When 400 migrant workers were discovered living below an upscale apartment complex in Beijing last week, it was another sign of just how high housing costs have become in China’s largest cities, and the lengths that some are driven to in finding a place called home.
Known as shuzu or “rat tribes” by the locals, the discovery represents an estimated 1 million people living in a warren of Cold-War era tunnels and bomb shelters built beneath the city in the 1950s. And the shuzu are not alone.
Chinese cities are increasingly home to hundreds of thousands of low-income recently graduated university students who turn to makeshift accommodation, living in boxy cramped windowless rooms with shared bathroom and kitchen facilities. Known as “ant people,” this student demographic gets its name from being likened to ants; living in underground colonies, intelligent and hardworking, yet anonymous. Ant people view living in these underground bunkers as a temporary measure, with the ambition that they will eventually find jobs related to their university degrees and might earn enough to money to live above ground.
But for rat tribes, the hukou system whereby migrants can’t buy homes in urban areas is still a huge barrier to them building lives in the city, leading to additional economic and social barriers to integration. Both groups represent a growing trend among the lower income urban demographic who are being forced to live in makeshift accommodation in cities where house prices are skyrocketing.
With estimates that in Shanghai it costs 15.9 times the typical household income to buy a standard home, while in Beijing the ratio is even higher, at 22.3, it is no surprise that many have started to look for living space below ground.
Cities like Beijing, Shanghai, and Tianjin are unusual in the amount of underground space that exists, a requirement for every new building. Still in place today, this is the result of a cold war defense strategy beginning in the 1950s. Aside from the car parks, garages and warehouses, this underground space provides accommodation to a displaced population, and an entire informal rental housing market has sprung up around it, with subterranean dwellers now occupying 13% of all underground space in Beijing. In 2015, more than 120,000 people were evicted from the disused air raid shelters in one incident alone, leaving the question of where will these people be housed?
The rat tribes and ant people now represent an increasingly urgent challenge for Chinese cities to find ways to house and integrate its growing urban population.
A recent study mapped out the underground rentals in Beijing based on a collection of over 7,000 online ads for underground rental spaces between 2012 and 2013.
Although underground, these bunker apartments are in highly desirable central locations of Beijing, providing an affordable alternative to the areas on the far reaches of town, which means a two hour plus one-way commute to work. Rural migrants who have moved hundreds of miles from their home villages to the big cities of China to find work do not possess an urban hukou and therefore lack the access to public housing and other social welfare services offered to urban residents, which pushes them to live in the very outskirts of town.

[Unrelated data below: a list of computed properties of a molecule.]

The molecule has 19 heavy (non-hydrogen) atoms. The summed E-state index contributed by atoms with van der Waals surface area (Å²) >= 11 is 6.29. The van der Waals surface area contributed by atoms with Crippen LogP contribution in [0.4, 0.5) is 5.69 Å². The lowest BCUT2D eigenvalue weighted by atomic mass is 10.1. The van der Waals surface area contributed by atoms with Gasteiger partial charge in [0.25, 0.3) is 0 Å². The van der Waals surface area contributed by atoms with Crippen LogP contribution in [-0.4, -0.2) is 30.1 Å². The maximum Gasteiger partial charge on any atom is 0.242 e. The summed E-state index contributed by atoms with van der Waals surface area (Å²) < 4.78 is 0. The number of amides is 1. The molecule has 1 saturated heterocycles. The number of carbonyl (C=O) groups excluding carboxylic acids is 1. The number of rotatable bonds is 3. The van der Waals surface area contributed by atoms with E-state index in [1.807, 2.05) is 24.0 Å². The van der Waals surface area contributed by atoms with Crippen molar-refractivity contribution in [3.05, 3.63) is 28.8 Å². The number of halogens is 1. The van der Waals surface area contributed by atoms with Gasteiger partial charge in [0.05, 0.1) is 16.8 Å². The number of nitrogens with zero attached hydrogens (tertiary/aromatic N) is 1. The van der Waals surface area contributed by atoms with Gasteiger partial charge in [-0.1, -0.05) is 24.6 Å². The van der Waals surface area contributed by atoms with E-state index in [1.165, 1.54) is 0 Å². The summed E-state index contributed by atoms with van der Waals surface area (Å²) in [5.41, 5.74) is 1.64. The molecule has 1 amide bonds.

So, for many, they turn to basement accommodation which allows them to live much closer to where they work. Surprisingly though, these bunker apartments are not the cheapest option for migrants. A government study of migrant housing in Beijing found that 48.1% of migrants spend less than 300 RMB per month on rent (Xie & Zhou, 2012). With the underground apartments average rental price coming in at 448 RMB, due to the primacy of their location, these underground apartments are more expensive than above-ground apartments located on the outskirts of town.
Beijing is not alone in the struggle to house its growing population. In Shanghai, migrants earning a living as waste collectors, delivery service men, and construction workers have taken to living in disused shipping containers on the outskirts of town.
While the issue sheds light on the ever-rising rental prices of China’s first-tier cities for its residents, it also gives insight into a much larger socio-economic challenge for the future of Chinese cities: how to fully integrate the millions of rural migrant workers who have flocked, and will continue flocking to urban areas to find work. With China’s cities expected to be home to around 1 billion people, or 70% of the entire population (McKinsey, 2015) by 2030, the pressure for cities to adapt is mounting.
With many looking towards hukou reform as the answer to accommodate the millions of migrant workers now living in Chinese cities, the increased population burden, along with the steady increase in house prices means that hukou reform alone is unlikely to resolve the issue.
For China, it will be a long and slow process of a rebalancing of the regional economy that will reduce the burden on its first-tier cities, as job opportunities and more affordable housing in interior provinces lure people away from the coastal megacities.
The real conversation then, is how long will it take before the costs of living in the city outweigh the benefits? With increased regional economy in cities like Chengdu, Chongqing, and Zhengzhou, along with large-scale manufacturers that employ hundreds of thousands of migrant workers already making the move inland, the economic gravity in China is shifting. With this shift brings added incentive for millions of migrants in first-tier cities to find employment nearer to the home provinces they migrated from, closer their families, and opportunities to live a much more comfortable lifestyle than the crowded cities.
With accelerated urbanization, the main driver of China’s future economic growth, how to provide affordable housing in cities will remain a major challenge to China’s urban dream.